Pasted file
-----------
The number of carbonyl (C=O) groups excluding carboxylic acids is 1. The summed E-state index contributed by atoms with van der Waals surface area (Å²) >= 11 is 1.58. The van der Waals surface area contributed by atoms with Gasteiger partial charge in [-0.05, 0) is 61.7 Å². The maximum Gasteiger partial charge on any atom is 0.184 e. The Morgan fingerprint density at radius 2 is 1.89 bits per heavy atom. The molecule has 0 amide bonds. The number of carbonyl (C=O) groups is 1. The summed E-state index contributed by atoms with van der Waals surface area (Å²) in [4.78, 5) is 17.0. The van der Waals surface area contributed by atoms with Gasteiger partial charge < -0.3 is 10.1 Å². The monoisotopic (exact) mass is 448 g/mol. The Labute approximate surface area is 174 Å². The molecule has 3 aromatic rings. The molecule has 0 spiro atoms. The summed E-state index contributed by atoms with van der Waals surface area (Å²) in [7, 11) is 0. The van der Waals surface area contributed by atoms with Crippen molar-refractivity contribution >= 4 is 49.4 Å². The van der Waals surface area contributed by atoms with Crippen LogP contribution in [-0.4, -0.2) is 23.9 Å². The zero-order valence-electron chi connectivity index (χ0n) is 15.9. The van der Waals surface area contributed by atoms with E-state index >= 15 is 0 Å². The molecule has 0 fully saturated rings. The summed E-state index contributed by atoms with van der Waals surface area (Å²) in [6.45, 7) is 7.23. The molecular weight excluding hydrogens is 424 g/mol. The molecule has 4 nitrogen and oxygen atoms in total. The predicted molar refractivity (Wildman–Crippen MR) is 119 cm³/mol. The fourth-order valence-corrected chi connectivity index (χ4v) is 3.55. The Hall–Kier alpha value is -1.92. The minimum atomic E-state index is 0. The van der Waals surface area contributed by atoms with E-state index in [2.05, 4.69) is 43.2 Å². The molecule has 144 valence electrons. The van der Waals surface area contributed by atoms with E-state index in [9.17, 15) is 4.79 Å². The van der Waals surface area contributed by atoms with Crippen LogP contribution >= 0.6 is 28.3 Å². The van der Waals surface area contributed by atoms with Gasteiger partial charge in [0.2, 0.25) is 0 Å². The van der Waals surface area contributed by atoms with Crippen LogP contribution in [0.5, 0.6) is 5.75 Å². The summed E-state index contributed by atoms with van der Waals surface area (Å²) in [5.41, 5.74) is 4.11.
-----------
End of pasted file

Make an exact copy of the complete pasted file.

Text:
The number of carbonyl (C=O) groups excluding carboxylic acids is 1. The summed E-state index contributed by atoms with van der Waals surface area (Å²) >= 11 is 1.58. The van der Waals surface area contributed by atoms with Gasteiger partial charge in [-0.05, 0) is 61.7 Å². The maximum Gasteiger partial charge on any atom is 0.184 e. The Morgan fingerprint density at radius 2 is 1.89 bits per heavy atom. The molecule has 0 amide bonds. The number of carbonyl (C=O) groups is 1. The summed E-state index contributed by atoms with van der Waals surface area (Å²) in [4.78, 5) is 17.0. The van der Waals surface area contributed by atoms with Gasteiger partial charge < -0.3 is 10.1 Å². The monoisotopic (exact) mass is 448 g/mol. The Labute approximate surface area is 174 Å². The molecule has 3 aromatic rings. The molecule has 0 spiro atoms. The summed E-state index contributed by atoms with van der Waals surface area (Å²) in [7, 11) is 0. The van der Waals surface area contributed by atoms with Crippen molar-refractivity contribution >= 4 is 49.4 Å². The van der Waals surface area contributed by atoms with Crippen LogP contribution in [-0.4, -0.2) is 23.9 Å². The zero-order valence-electron chi connectivity index (χ0n) is 15.9. The van der Waals surface area contributed by atoms with E-state index >= 15 is 0 Å². The molecule has 0 fully saturated rings. The summed E-state index contributed by atoms with van der Waals surface area (Å²) in [6.45, 7) is 7.23. The molecular weight excluding hydrogens is 424 g/mol. The molecule has 4 nitrogen and oxygen atoms in total. The predicted molar refractivity (Wildman–Crippen MR) is 119 cm³/mol. The fourth-order valence-corrected chi connectivity index (χ4v) is 3.55. The Hall–Kier alpha value is -1.92. The minimum atomic E-state index is 0. The van der Waals surface area contributed by atoms with E-state index in [2.05, 4.69) is 43.2 Å². The molecule has 144 valence electrons. The van der Waals surface area contributed by atoms with E-state index in [9.17, 15) is 4.79 Å². The van der Waals surface area contributed by atoms with Crippen LogP contribution >= 0.6 is 28.3 Å². The van der Waals surface area contributed by atoms with Gasteiger partial charge in [0.2, 0.25) is 0 Å². The van der Waals surface area contributed by atoms with Crippen LogP contribution in [0.5, 0.6) is 5.75 Å². The summed E-state index contributed by atoms with van der Waals surface area (Å²) in [5.41, 5.74) is 4.11.